Oncologist: “Certain cancer patients that have never learned to care for themselves … you cannot expect them to jump on and say: Yay, now I do something for myself! … They don’t turn around 180 degrees and act completely different than their 50, 60 years before … ”

Infrastructure, time-management, costs and affordability

Oncologist: “If we want it to be done [establishing a CRF treatment program], we need a point of care. That means, on the one hand, the medical doctor and, on the other hand, the nurses who are near the patients … It means you need rooms within the clinic, as near as possible, as visible as possible … in an ideal situation … We are way too disparate … people are too far away … The patients have to gather together different offers. That is not always easy. It is like in the supermarket where they put the chocolate things before the cash desk. You consume of what you know to exist. You seduce by being there.”

Oncologist: “The information has to be done by the point of care … I say by the nurses first … because they have a longer exposure to the patients … there are other points of contacts where topics can be addressed that usually fall short...The information also has to be there, ideally at a desk where you can get the information or patients can ask about while they are waiting … or while passing by when leaving [the hospital] … If I could build a hospital, I would want a shopping center … with psycho-oncology, social services … cancer league … a welcome desk with brochures and information material, a wigmaker … and so on and so on … ”

Nurse expert: “They [cancer patients] often have some physiotherapy … or a psycho-oncological consultation or a follow up or the baby-sitting that didn’t work and then another appointment follows and another and another and another. Or they have long ways … It is not to be underestimated, because the survivors are tired. And they have cognitive dysfunctions and they are exhausted afterwards and know, when the concentration [of an appointment or intervention] is behind them, they have consumed up all their energy for the whole day”.

Radiation-oncologist: “After the motto, more is better, I do not believe in this. I do not consider it as useful applying five different methods to attack CRF...One method for sure. Two, ok. I would not expect the patients to do more.”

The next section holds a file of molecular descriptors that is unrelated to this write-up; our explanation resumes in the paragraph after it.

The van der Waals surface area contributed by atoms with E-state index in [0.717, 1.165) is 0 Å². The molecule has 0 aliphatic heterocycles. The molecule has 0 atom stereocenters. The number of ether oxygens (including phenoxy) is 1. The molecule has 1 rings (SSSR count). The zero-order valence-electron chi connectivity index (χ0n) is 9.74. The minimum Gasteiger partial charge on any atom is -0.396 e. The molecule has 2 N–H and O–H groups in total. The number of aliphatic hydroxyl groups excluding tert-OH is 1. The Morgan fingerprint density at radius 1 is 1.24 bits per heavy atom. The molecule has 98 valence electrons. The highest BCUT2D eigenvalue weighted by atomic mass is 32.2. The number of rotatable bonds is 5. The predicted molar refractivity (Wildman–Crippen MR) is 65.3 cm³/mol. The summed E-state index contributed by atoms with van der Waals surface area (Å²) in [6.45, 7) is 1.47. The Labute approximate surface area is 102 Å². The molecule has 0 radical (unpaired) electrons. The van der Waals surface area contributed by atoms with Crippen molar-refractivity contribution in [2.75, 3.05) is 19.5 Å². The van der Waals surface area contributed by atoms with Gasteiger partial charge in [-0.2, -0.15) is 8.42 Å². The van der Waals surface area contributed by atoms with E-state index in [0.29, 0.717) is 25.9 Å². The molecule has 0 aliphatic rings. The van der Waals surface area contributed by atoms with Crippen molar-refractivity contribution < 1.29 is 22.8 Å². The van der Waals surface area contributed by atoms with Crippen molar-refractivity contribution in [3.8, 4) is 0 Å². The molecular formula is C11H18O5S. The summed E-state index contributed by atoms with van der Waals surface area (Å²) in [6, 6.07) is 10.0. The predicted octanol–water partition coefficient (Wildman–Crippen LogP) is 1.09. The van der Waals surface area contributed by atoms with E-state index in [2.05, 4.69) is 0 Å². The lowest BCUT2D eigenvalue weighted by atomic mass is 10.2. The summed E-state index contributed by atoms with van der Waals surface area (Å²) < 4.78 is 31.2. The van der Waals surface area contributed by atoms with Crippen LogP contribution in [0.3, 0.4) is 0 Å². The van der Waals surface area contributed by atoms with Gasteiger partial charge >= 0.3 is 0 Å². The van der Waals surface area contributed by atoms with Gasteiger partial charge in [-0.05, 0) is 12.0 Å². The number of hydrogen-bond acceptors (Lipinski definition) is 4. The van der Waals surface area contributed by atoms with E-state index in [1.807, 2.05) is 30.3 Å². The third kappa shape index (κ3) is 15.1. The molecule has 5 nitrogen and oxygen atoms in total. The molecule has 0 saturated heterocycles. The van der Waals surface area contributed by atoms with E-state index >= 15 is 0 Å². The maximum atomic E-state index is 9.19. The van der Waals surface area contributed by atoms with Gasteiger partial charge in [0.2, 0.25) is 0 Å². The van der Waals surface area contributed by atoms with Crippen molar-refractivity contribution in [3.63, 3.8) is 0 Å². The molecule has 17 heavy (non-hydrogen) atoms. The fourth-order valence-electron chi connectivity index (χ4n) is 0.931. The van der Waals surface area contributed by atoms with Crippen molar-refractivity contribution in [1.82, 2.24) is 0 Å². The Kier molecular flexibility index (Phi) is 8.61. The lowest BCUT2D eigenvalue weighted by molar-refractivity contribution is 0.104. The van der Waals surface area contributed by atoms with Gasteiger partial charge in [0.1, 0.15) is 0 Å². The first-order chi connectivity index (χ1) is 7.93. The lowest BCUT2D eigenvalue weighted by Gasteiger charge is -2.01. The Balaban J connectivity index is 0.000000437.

Patient: “Maybe the psycho-education would have been feasible if you say, ok, today after or before the chemo you have another hour. How much outcome you would have in doing it that way, I don’t know. How receptive you would be, also cognitively. This is another thing that you are not receptive at all. Maybe it [the treatment program] is feasible if it is integrated into the proceedings of the hospital … ”

Nurse expert: “Maybe we could create an offer for people who do not live on the sunny side of life. Some foundation or donation accounts … to support something.” … “I would connect it to the indication...In case of this diagnoses maybe one part would be funded. That would be useful … and then probably more evidence is needed.”

Oncologist: “There is this consumerism. I think, it would be good if the people must pay a bit more because that causes another identification.”

Integrative approach

Nurse expert: “They [the patients] really came and asked, what can we do? Additionally, complementary? What offers are there? What would help me?”

Psycho-oncologist: “Personally, I really like complementary medicine, because it … offers something for the patients that helps them. Personally, I prefer that patients who suffer from psychological problems, who are stressed, that they learn something active, how they can create their life themselves again … And patients love complementary medicine anyway because they feel that it is something good for them and that it helps them and does not harm.”

Nurse-expert: “We have some [nurses] who are good in the complementary medicine approaches, who are vocationally educated in it. We also refer [patients] to your clinic [Institute for complementary and integrative medicine]. We often do this. I think it is strongly growing … there is a tendency. Now, it is more in the heads of the medical doctors and the nurses.”

Patient: “We, the patients, have to initiate and build it. There is no net of connections or networking among the medical doctors yet. And this is something where both sides could benefit from one another, and in the end, the patient has a huge benefit from it. I really cannot understand why they don’t do it.”

Nurse expert: “What I think is that it is mostly a single element [from a complementary medicine approach]. Therefore, it is not a package where you could choose something and that is harmonized to one another. It is rather that the patients try something because he has heard of it or someone recommended it. He just tries and either it is good or not. It is complex. I think, most [patients] try something.”

Nurse expert: “We consider ourselves as scientists, natural scientists … I tell [my patients] that my belief system differs from these [complementary medicine approaches], but that I am – of course – full of respect and acceptance for these methods as long they don’t harm themselves.”